Israel’s regulator teases comprehensive crypto framework at ICC


In his monthly crypto tech column, Israeli serial entrepreneur Ariel Shapira covers emerging technologies in cryptocurrency, decentralized finance (DeFi), and blockchain, as well as their role in shaping the 21st century economy.

While regulation is always a hot topic for the coding scene, it’s always interesting to peek behind the curtains and learn how the people who write the rulebook view the state of the game. In late May, crypto enthusiasts and businessmen in Israel had the opportunity to do so while participating in the annual Israel Cryptocurrency Conference, which will be held from May 23-25.

One of its committees was attended by Ilan Gilden, chief economist and strategic advisor at the Israel Securities Authority. Gilden joined other prominent panelists, including Maya Zahavi of the Hidden Venture Fund, and Jonathan Schick of Oz Finance, to share his thoughts on DeFi’s future prospects. This is where he revealed that a whole group of financial authorities in Israel were preparing a comprehensive and comprehensive regulatory framework for digital assets. He said the document was to come in the near future, and the forces that were looking to promote the growth of the crypto industry in Israel in a responsible and compliant manner.

Now, any Israeli will tell you that “near future” here can mean between a few weeks and a few years, the latter being more likely. However, some in the audience may have been curious to hear about the upcoming rulebook, and Elan’s acknowledgment that some of the unique features of cryptocurrency are indeed valuable. Crypto winter will show which one, he said, since the DeFi space also has its fair share of hot air, too.

Crucially, he also pointed out some of the main concerns that regulators might target. When the code is legal, someone should honestly explain it to those in the know, he said, also referring to stablecoins as the “glass ceiling” of the crypto industry — an understandable concern given the recent Terra crash and the response it has produced from the authorities.

We don’t need the Israeli authorities to ask us to conduct code audits, Maya responded again, assuring that the industry is taking its own steps toward regulations and good practices. This was indeed the feeling I received from many of those present. As regulators scramble to take their first steps, the industry is already figuring out its own ways and standards, moving at the pace of business, not government. Yet more came with a different plea: give us certainty, of any kind, the better. And they weren’t wrong.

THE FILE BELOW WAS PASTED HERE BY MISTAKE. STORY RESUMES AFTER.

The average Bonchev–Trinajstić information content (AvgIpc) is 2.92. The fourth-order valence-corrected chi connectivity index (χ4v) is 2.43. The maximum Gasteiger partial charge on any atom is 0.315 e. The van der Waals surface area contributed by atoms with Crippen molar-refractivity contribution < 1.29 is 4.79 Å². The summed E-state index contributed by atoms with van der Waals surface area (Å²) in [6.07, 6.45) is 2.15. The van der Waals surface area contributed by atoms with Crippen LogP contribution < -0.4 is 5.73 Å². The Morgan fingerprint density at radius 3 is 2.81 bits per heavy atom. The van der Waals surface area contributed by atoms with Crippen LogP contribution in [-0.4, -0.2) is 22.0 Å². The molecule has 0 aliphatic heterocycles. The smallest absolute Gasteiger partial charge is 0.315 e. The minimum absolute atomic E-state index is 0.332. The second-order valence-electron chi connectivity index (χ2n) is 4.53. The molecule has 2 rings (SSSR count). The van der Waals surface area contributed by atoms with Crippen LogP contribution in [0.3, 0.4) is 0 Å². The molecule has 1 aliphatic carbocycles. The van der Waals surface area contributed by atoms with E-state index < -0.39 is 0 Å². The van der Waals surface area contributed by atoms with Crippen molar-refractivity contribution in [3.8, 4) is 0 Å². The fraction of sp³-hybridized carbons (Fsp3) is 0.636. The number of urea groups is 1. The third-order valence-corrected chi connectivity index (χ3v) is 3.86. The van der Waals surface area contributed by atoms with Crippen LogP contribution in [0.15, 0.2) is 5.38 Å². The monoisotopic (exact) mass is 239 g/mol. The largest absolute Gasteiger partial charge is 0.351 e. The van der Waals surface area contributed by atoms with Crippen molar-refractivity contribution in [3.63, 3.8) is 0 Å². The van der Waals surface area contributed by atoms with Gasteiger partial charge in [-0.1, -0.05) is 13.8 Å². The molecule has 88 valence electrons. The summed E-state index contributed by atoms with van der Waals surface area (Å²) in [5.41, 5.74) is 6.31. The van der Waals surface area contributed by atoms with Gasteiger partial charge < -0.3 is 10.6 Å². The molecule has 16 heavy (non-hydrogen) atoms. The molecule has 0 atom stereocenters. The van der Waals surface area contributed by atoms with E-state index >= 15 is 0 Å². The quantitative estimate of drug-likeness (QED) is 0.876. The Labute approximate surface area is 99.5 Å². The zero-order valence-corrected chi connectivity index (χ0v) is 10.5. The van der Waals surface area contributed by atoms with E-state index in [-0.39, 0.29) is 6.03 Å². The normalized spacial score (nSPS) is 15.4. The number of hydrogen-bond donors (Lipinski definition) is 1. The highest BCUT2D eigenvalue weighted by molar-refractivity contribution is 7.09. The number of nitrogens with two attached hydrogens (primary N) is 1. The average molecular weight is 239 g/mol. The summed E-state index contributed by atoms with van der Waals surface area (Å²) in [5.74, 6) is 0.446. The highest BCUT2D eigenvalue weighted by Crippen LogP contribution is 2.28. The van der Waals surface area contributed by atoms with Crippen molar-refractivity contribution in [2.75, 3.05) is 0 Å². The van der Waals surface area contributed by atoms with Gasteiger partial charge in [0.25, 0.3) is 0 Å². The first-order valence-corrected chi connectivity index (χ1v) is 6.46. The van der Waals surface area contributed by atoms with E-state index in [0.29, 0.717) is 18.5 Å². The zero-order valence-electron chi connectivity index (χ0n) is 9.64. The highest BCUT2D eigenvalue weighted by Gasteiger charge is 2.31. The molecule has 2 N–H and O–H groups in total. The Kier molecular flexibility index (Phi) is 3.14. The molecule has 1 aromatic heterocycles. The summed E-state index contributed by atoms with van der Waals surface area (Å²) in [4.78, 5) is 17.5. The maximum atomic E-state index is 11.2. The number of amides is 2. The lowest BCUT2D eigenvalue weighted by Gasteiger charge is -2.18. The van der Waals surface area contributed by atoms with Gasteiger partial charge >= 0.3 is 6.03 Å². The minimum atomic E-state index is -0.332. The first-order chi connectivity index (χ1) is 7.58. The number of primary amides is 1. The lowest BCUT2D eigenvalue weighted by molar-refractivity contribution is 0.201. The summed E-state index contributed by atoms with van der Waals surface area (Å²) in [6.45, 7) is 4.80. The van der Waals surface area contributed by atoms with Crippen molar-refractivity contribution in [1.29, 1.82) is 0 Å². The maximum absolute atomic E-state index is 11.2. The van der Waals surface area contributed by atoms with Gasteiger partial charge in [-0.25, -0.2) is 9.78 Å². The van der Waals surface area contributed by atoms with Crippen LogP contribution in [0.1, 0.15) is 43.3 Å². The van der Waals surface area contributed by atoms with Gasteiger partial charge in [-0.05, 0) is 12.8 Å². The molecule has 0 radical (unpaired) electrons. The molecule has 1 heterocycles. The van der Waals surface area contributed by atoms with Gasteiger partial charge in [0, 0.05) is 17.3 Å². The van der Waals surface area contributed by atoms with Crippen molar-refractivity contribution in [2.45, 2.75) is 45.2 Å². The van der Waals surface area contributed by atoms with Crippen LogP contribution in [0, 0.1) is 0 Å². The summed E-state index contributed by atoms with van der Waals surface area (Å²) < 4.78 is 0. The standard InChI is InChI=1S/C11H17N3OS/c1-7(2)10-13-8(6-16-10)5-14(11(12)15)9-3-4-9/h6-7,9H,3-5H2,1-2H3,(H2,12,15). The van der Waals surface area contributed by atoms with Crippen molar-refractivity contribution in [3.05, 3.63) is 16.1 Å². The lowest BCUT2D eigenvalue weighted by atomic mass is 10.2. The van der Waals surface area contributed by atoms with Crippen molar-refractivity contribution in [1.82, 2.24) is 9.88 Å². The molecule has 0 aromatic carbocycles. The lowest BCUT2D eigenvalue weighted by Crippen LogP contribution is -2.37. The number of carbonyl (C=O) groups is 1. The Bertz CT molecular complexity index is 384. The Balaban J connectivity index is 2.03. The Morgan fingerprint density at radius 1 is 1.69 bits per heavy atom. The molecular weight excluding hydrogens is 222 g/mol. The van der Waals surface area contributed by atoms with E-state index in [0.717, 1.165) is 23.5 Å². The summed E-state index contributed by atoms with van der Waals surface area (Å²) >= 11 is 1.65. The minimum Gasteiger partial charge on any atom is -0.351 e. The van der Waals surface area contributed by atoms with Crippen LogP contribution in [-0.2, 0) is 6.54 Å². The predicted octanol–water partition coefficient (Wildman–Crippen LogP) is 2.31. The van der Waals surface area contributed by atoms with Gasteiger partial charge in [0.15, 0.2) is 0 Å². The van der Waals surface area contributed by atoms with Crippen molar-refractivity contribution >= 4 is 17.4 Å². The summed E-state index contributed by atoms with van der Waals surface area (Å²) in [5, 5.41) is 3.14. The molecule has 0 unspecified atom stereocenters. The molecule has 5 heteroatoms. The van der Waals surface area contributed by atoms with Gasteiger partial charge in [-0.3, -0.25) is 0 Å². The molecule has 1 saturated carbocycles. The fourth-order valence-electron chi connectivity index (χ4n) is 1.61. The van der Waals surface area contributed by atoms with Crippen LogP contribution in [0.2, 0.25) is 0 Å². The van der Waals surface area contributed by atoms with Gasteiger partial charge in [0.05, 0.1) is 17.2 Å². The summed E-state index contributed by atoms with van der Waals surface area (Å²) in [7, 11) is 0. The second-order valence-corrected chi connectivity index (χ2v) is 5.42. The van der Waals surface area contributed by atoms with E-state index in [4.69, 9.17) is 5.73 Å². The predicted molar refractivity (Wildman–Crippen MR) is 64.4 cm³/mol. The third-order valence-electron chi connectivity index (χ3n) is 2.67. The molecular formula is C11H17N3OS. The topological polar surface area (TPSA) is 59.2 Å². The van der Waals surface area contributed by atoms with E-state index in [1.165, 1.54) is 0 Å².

Related Topics: DeFi: Who, What, and How is Regulation in a Borderless and Token-Governed World?

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The Israeli authorities have a completely contradictory relationship with digital assets. A year ago, the country’s central bank, the Bank of Israel (BoI), was testing a blockchain-based digital shekel based on Ethereum — a separate private fork, according to reports at the time. The authority has a positive view of a digital national currency, as it revealed in May 2021, considering that the prospect will be beneficial to the Israeli economy. Later, in November, Bank of Israel Governor Amir Yaron told Reuters that the body was stepping up its research efforts into the digital shekel and that the country was looking to lead the push toward central bank digital currencies.

The possibility seems reasonable indeed. The blockchain scene in Israel is teeming with innovation, so it would make sense for the country to lead the task in this area: from adding flexibility to the payments infrastructure to helping the government dump cash in efforts to tackle the problem of the shadow economy, as the Bank of Israel rightly stated in its own report. . More importantly, it will put the nation at the forefront of the digital economy and attract foreign investment, allowing the country to serve as a testing ground for the new financial model.

Related Topics: US Central Bank Digital Currency Commentators Divided on Interests, United in Confusion

According to Maria Luisa Heim, Minister of Economy of El Salvador, who also spoke at ICC 2022, this is exactly what happened with El Salvador after Bitcoin was adopted as legal tender. The country has attracted innovative companies looking to test their products with a focus on greater regional expansion, she told attendees, and welcomed them to join. Israel can do the same for the greater Middle East, offering a new generation economy powered by a robust and resilient blockchain infrastructure. It could also give Israel another common ground to explore with other forward-thinking countries in the region, such as the UAE, which is also testing blockchain, and increasing its regional integration.

However, the Jewish state is not exactly present at this point, and despite the investment board opening up to the digital shekel and directing banks to open



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